Patient #2: Male. 51 years old.  Has sinus infection.

I may have asked him, “Mr. M., how long has this infection been bothering you?”

If he was sharing his true feelings, he may have said, “Well, my infection has only been going on about a week, but my wife and I have been struggling with our 23 year old son for seven years now.  He has been struggling with alcohol and drug addiction for that long, and is in and out of jail more than you know.  He stole my wife’s ring that her grandmother gave her when she was a child to pawn it for drug money last week.  I’m ashamed to look at my own son.”

Patient #3: Female. 17 years old.  Right ankle pain.

Me: “Miss R., how did you hurt your ankle?”

She could have responded this way, “I twisted it in basketball practice.  I’ve been working so hard at practice to get a scholarship because my dad was diagnosed with lung cancer 6 months ago, and we can’t afford to pay for college.  I’ve been practicing basketball every day, trying to keep my grades up, and helping my mom carry my dad back and forth to chemo and doctor’s appointments.  I really just need a break, but more importantly, a cure for my dad.  He’d really want me to go to college. This is too much for me.  I’m just a kid.”

Patient #4 Male. 91 years old. Complaining of increased forgetfulness.

Accompanied by his adult son, who he asked to stay in the lobby during his exam.

“Mr. S., tell me about what’s going on with you today.”

In reality, he simply said he’s gotten a little more forgetful recently.  He could have said this: “I just lost my wife of 63 years. She helped me with everything.  She did the cooking, the cleaning.  I’ve never done laundry in my life.  But worst of all, I miss my best friend.  I’m losing my mind because I’m sick with grief.”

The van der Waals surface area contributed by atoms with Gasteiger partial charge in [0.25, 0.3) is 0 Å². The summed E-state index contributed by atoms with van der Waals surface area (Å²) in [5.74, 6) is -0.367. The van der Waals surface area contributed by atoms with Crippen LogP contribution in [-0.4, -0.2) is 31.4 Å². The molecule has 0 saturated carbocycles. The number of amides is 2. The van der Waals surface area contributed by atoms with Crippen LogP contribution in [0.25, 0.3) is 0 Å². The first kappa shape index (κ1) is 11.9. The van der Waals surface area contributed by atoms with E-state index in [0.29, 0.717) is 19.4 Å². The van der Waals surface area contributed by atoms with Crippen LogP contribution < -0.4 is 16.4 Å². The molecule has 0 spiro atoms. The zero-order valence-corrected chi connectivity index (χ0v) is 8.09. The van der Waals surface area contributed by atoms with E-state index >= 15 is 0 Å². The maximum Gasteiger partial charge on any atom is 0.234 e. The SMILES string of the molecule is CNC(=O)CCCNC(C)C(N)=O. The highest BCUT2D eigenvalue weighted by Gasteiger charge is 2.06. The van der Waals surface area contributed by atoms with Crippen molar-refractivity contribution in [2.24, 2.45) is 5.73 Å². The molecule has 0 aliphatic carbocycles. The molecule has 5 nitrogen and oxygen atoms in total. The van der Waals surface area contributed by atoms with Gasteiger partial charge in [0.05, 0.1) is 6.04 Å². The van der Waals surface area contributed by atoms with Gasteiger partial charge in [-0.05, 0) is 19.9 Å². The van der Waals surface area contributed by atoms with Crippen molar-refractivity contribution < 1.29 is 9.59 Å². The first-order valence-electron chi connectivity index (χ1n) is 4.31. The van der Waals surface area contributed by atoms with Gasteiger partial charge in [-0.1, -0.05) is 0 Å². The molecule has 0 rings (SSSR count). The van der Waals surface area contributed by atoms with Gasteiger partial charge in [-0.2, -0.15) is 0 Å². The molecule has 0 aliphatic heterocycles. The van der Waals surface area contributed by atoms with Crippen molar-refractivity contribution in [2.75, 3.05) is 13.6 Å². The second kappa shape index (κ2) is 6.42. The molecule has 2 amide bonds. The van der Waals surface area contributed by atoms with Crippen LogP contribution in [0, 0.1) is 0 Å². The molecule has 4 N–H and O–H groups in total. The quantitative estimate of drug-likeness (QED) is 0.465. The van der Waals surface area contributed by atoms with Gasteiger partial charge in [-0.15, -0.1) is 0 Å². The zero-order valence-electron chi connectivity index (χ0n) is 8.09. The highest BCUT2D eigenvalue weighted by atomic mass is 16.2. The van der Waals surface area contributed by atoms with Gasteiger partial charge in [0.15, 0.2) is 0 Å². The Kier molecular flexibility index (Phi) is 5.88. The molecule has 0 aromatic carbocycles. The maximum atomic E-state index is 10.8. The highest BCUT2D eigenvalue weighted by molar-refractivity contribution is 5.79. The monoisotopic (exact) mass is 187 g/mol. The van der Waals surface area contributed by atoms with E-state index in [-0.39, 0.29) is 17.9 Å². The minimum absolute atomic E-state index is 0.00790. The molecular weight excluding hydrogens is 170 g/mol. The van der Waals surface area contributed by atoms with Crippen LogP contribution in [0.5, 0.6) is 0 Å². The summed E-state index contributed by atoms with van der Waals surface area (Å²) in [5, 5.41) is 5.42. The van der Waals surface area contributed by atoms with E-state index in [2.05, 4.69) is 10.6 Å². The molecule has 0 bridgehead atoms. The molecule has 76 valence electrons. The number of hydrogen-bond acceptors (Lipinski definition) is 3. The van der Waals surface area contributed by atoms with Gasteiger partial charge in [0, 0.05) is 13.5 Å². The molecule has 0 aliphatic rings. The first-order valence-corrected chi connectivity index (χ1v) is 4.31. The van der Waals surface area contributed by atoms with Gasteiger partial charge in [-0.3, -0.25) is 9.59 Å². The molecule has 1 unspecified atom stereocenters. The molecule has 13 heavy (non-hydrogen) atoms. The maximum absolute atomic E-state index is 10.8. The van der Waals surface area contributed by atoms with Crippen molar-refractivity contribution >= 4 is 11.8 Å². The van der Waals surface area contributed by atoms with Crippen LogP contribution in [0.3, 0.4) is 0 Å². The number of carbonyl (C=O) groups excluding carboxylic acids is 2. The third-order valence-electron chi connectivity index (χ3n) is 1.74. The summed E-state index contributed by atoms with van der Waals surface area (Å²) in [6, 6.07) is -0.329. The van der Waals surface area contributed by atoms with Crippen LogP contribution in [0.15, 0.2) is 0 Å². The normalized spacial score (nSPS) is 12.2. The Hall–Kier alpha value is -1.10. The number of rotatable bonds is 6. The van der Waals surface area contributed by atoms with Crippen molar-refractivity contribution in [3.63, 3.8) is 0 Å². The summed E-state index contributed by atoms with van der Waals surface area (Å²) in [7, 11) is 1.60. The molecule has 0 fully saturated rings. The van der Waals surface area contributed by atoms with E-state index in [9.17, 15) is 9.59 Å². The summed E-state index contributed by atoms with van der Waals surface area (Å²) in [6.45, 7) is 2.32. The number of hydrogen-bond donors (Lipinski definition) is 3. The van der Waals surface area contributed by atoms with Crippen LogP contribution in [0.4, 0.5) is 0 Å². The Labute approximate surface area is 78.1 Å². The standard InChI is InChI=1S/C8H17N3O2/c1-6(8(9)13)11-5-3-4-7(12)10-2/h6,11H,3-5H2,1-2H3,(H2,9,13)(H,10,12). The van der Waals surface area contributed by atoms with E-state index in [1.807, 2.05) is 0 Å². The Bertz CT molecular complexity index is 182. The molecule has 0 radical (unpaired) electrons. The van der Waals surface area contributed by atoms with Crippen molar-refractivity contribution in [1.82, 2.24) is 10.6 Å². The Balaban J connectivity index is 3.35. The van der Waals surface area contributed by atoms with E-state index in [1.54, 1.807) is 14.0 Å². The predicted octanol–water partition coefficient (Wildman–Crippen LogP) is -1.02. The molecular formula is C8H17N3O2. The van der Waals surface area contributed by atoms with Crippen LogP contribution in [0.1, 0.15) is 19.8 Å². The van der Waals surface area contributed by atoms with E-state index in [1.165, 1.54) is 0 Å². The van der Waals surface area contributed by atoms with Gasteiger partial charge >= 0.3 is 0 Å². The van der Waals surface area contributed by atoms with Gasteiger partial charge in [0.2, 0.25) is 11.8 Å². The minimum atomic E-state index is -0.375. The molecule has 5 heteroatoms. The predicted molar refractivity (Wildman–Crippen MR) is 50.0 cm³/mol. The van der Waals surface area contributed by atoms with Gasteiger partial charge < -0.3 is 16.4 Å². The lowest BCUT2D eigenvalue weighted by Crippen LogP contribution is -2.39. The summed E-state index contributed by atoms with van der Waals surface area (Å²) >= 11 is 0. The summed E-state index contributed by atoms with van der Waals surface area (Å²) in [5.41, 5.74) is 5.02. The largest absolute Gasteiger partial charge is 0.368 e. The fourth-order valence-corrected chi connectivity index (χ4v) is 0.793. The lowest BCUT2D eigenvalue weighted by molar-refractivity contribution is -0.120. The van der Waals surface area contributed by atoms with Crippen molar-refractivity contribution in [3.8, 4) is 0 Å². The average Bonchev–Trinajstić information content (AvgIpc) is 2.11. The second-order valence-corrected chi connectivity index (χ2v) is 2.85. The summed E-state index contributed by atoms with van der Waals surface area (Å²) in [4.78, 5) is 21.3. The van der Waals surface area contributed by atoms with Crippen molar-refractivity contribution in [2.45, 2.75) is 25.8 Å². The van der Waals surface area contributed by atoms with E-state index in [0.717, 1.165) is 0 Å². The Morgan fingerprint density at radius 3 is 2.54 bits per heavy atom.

There’s always more than meets the eye.  There’s always more to the story.  There’s always something you may not know about me, or your best friend, or that stranger in the check-out line in front of you.

Next time I start drowning in my own sorrow, or wishing this or that was different in my own life, I will think about others.

More importantly, I will think about my Heavenly Father and the sacrifice he made by sending His son to die on the cross of Calvary that I might spend eternity with him someday if I am obedient to His word. (Matthew 7:21: “Not every one that saith unto me Lord, Lord, shall enter into the kingdom of heaven; but he that doth the will of my Father which is in heaven.)

I will think about bearing one another’s burdens. (Galatians 6:2: Bear ye one another’s burdens, and so fulfill the law of Christ.)

I will think about counting my blessings. (Psalm 103:2: Bless the Lord, O my soul, and forget not all His benefits)

I will think about Heaven, and how this will all be worth it someday. (Hebrews 10:35-36: Cast not away therefore your confidence, which hath great recompence of reward. For ye have need of patience, that, after ye have done the will of God, ye might receive the promise.)


1 Comment

  1. Mary Lauren, what amazing insight. You do a great job everyday. Life is a balancing act, we don’t get a do over. Thank you for reminding me each of our patients have a story too. Bless you.